From the novel in progress, an excerpt from the title story, "Antosha in Prague."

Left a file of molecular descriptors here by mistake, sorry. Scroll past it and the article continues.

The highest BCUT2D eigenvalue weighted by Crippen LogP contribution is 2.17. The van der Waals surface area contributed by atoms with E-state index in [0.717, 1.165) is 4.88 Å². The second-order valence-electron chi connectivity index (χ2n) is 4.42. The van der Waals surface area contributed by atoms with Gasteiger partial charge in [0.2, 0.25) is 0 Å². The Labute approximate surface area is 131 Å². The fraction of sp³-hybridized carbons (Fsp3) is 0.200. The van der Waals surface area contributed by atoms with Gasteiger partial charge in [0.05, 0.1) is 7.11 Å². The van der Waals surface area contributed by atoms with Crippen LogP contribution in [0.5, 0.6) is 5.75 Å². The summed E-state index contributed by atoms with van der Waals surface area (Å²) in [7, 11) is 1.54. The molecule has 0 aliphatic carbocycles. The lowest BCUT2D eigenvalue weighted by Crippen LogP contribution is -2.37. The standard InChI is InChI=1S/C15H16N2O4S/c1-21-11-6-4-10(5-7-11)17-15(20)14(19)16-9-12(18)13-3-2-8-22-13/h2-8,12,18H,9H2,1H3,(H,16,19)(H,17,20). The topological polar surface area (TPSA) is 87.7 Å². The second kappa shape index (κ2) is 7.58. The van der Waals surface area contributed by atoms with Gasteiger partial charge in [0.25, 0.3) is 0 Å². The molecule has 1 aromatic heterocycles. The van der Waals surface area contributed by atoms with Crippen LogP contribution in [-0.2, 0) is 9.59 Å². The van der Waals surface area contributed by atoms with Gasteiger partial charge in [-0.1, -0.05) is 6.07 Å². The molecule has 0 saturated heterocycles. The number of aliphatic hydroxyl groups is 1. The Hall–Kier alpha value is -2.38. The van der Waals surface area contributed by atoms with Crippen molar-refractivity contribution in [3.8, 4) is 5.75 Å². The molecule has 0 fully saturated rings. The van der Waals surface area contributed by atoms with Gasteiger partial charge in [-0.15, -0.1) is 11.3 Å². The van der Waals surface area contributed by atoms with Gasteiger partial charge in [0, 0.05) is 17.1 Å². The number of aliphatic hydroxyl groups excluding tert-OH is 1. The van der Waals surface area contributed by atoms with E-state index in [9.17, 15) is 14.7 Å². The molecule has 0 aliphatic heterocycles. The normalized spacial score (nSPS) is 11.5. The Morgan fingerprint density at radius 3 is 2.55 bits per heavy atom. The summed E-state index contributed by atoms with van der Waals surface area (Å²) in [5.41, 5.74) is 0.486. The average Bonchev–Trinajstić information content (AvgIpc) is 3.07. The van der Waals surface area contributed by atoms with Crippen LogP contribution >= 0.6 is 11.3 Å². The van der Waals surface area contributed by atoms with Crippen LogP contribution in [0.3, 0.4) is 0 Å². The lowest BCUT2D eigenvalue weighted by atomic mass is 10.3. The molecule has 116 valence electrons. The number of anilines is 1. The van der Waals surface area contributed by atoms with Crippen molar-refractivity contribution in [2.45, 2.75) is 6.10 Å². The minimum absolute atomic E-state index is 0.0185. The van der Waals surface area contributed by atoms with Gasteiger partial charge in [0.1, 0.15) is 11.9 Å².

Have Moscow and Petersburg burnt to the ground? Has there been an outbreak of Black Plague? Has my first play been revived only to fail with a great public outcry of disgust and I am now persona non grata even to my friends? Why do you not answer my letters? Today it is cold and a wind rushes violently down every street in Prague, as if the seasons are quarreling and winter has for the moment taken the upper hand from springtime. The sky is crowded with scruffs of lumpy gray clouds, like undercooked dumplings or boils full of pus. I’m told that rain is normal for spring here, just as it is everywhere in Europe, but it is unseasonably cold these last days, and in fact it hasn’t rained in nearly a fortnight. After breakfast I wrapped myself in my winter coat and walked through the Mala Strana, a tall hillside of parkland, fruit trees, abandoned hermits’ caves, and cultivated grape which rises up south of the old royal castle. There is a church and an ancient monastery at the summit of the hill, which you mount by following a winding stone pathway with many staircases and steep granite inclines, built centuries ago by peasants during a famine in exchange for rations of bread from the king’s stores. It was windy in the park, the trees rattling like an orchestra of skeletons. My hat was blown from my head and though I chased after it, it was lost over an old stone wall that seemed to materialize from nowhere. The wall was higher than I could climb over without a ladder. I must have looked like a madman, sprinting through the trees and waving my stick while shouting in Russian at a wind-propelled hat. It was an expensive hat, Alexey Sergeyevich. I shall have to visit the Jews and buy a replacement. Just this morning I wrote to the Actress and told her that I’m considering taking a different room in the hotel, because there is too much light from the street when I attempt to sleep. I’ve been out all day—it took me forever to find my way back to the hotel once I wandered from the park—and I stopped at a large restaurant a mile or so up the Moldau for supper and a lot of local wine. The food was nothing although the rolls were excellent. I won’t bore you with a critical review of the soup and fish, however. You see how tired I am: I was writing about my rooms here, and drifted off into complaints about a meal. Half an hour ago I returned to the hotel, picked up my key and found no letters at the front desk, and then I came up to my suite. After turning up the gaslight I was overcome by the most peculiar feeling that either the management has in fact put me and my luggage into a different room while I was outside being blown about like a kite, or else every stick of furniture, every wall hanging, every rug and vase, has been shifted in a clockwise direction around the rooms by a few inches. It strikes me as both radically different and obviously unchanged. I might say it’s as if the room itself has set its mind to oppose me in some manner. Yes, this sensation is impossible to describe yet it is nonetheless real. Perhaps they merely came in and polished the floors. Perhaps it’s merely that I drank too much Bohemian wine with supper. It’s nearly one o’clock and I must sleep. There is no light shining through the bedroom window, which is good. Write to me, Alexey Sergeyevich. Remember to suggest stories for Marx, the German.